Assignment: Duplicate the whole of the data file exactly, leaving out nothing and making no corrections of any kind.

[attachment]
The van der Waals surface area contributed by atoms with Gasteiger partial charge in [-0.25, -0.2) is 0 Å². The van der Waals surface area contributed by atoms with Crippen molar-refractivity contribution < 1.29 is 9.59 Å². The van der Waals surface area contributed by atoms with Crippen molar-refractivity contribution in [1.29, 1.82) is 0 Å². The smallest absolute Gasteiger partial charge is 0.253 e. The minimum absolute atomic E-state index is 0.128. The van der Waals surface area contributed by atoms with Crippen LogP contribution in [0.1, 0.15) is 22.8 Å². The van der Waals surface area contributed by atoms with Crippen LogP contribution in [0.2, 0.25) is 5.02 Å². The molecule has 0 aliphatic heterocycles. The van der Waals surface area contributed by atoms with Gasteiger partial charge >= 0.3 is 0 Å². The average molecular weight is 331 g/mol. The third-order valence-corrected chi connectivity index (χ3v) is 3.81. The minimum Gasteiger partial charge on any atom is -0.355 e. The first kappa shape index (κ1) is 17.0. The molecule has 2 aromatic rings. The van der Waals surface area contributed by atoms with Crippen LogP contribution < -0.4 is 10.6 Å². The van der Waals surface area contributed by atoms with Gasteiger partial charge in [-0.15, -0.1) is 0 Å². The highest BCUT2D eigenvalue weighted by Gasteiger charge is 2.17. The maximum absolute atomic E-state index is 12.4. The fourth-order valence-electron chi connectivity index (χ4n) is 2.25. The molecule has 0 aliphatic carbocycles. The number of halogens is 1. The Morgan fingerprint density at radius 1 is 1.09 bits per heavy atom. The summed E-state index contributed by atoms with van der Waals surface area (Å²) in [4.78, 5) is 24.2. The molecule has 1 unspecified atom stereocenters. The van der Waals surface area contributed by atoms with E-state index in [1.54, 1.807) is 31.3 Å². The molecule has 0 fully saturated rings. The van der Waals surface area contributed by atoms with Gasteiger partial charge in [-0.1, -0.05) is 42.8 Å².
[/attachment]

The van der Waals surface area contributed by atoms with Gasteiger partial charge in [-0.25, -0.2) is 0 Å². The van der Waals surface area contributed by atoms with Crippen molar-refractivity contribution < 1.29 is 9.59 Å². The van der Waals surface area contributed by atoms with Crippen molar-refractivity contribution in [1.29, 1.82) is 0 Å². The smallest absolute Gasteiger partial charge is 0.253 e. The minimum absolute atomic E-state index is 0.128. The van der Waals surface area contributed by atoms with Crippen LogP contribution in [0.1, 0.15) is 22.8 Å². The van der Waals surface area contributed by atoms with Crippen LogP contribution in [0.2, 0.25) is 5.02 Å². The molecule has 0 aliphatic heterocycles. The van der Waals surface area contributed by atoms with Gasteiger partial charge >= 0.3 is 0 Å². The average molecular weight is 331 g/mol. The third-order valence-corrected chi connectivity index (χ3v) is 3.81. The minimum Gasteiger partial charge on any atom is -0.355 e. The first kappa shape index (κ1) is 17.0. The molecule has 2 aromatic rings. The van der Waals surface area contributed by atoms with Crippen LogP contribution < -0.4 is 10.6 Å². The van der Waals surface area contributed by atoms with Gasteiger partial charge in [-0.15, -0.1) is 0 Å². The highest BCUT2D eigenvalue weighted by Gasteiger charge is 2.17. The maximum absolute atomic E-state index is 12.4. The fourth-order valence-electron chi connectivity index (χ4n) is 2.25. The molecule has 0 aliphatic carbocycles. The number of halogens is 1. The Morgan fingerprint density at radius 1 is 1.09 bits per heavy atom. The summed E-state index contributed by atoms with van der Waals surface area (Å²) in [4.78, 5) is 24.2. The molecule has 1 unspecified atom stereocenters. The van der Waals surface area contributed by atoms with E-state index in [1.54, 1.807) is 31.3 Å². The molecule has 0 fully saturated rings. The van der Waals surface area contributed by atoms with Gasteiger partial charge in [-0.1, -0.05) is 42.8 Å².